13 million Ecuadorians are being called to the polls on April 11 to choose their future president. In ballot, the socialist Andrés Arauz, who came first in the first round, and the former liberal-conservative banker Guillermo Lasso.
The second round of the presidential election will oppose this April 11 two conflicting projects for Ecuador. To the right of the political spectrum, former banker Guillermo Lasso, from the Create Opportunities movement (Creo), unsuccessful candidate for the 2013 and 2017 elections; on the left, the young economist Andrés Arauz, of the Union pour l’Esperance (Unes) coalition, a candidate supported and supported by the former socialist president Rafael Correa (2007-2017). The latter currently lives in Belgium, where his wife is from, and is prohibited from standing for election in his country because of convictions for corruption which he denounces as “lawfare” – namely the use of judicial for political purposes.
Some 13.1 million voters are being called to the polls to elect the successor to the unpopular President Lenin Moreno, whose four-year term expires on May 24 and who does not stand for re-election.
The polls which gave from the first round Andrés Arauz winner with a advance by several points on his opponent were somewhat reversed less than two weeks before the election, giving, for some, a slight lead to Guillermo Lasso who is leading a dynamic and offensive campaign. But ultimately, the latest estimates, a few days before the election, predominantly give Andrés Arauz largely a winner.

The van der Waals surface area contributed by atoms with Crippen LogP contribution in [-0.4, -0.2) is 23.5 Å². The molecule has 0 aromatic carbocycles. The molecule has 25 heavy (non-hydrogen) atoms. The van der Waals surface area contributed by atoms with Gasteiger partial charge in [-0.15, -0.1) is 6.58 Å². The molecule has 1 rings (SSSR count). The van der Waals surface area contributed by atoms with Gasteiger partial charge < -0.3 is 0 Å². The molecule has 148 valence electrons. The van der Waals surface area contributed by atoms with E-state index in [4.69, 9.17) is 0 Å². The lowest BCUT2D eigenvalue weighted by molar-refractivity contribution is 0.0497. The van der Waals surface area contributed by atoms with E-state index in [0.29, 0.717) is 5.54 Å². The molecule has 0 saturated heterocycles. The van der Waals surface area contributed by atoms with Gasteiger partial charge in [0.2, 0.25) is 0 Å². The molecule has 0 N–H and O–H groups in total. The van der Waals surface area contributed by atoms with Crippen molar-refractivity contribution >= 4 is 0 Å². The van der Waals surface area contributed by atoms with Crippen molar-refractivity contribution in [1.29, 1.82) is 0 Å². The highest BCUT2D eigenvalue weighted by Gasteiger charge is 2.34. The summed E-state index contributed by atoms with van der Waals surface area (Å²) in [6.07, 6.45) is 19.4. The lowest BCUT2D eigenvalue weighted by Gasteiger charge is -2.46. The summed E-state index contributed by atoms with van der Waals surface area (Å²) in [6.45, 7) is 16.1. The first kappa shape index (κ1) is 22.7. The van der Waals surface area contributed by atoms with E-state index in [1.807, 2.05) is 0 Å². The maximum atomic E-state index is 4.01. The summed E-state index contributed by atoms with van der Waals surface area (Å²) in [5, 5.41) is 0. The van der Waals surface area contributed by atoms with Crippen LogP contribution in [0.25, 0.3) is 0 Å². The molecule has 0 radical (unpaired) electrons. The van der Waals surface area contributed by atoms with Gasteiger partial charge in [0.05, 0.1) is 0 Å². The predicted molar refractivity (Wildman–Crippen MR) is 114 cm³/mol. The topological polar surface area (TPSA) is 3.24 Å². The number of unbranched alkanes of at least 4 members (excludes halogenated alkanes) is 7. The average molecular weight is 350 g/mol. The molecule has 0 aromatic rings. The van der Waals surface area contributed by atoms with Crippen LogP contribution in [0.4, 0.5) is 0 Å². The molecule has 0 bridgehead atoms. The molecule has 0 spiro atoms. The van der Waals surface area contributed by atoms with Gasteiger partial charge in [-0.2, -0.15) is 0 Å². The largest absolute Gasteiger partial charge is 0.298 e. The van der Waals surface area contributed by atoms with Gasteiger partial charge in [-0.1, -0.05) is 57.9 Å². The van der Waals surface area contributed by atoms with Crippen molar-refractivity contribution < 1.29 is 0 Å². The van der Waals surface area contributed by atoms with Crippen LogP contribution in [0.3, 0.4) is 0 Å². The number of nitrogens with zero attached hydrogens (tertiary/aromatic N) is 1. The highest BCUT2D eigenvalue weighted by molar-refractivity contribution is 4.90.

The shadow of Correa and Moreno
In Ecuador, the debates centered around the two presidential figures, Rafael Correa and Lenin Moreno.
The charismatic personality of Rafael Correa, admired in the popular categories for his “citizen revolution”, has to a large extent allowed Andrés Arauz, unknown to the general public a few months ago, to reach the top of the first round. with 32.72% of the votes.
Lenin Moreno, on the other hand, puts everyone in agreement against him. The candidates’ campaign for the 2021 presidential election thus consisted of standing out from the record of this unpopular outgoing president and accusing opponents of being in contact with his outgoing government. After having been the vice-president of Correa (2007-2013), Moreno was elected president of the country in 2017 under the colors of Correism whose socialist project he was supposed to pursue. But very quickly, the man does an about-face, begins to apply a liberal policy, approaches Donald Trump and the IMF and goes so far as to say that he feels “hate” for those who voted for him. The Corréistes then live what some of them qualify as “Shakaespearean tragedy”, finding themselves betrayed by the one who was supposed to carry their project.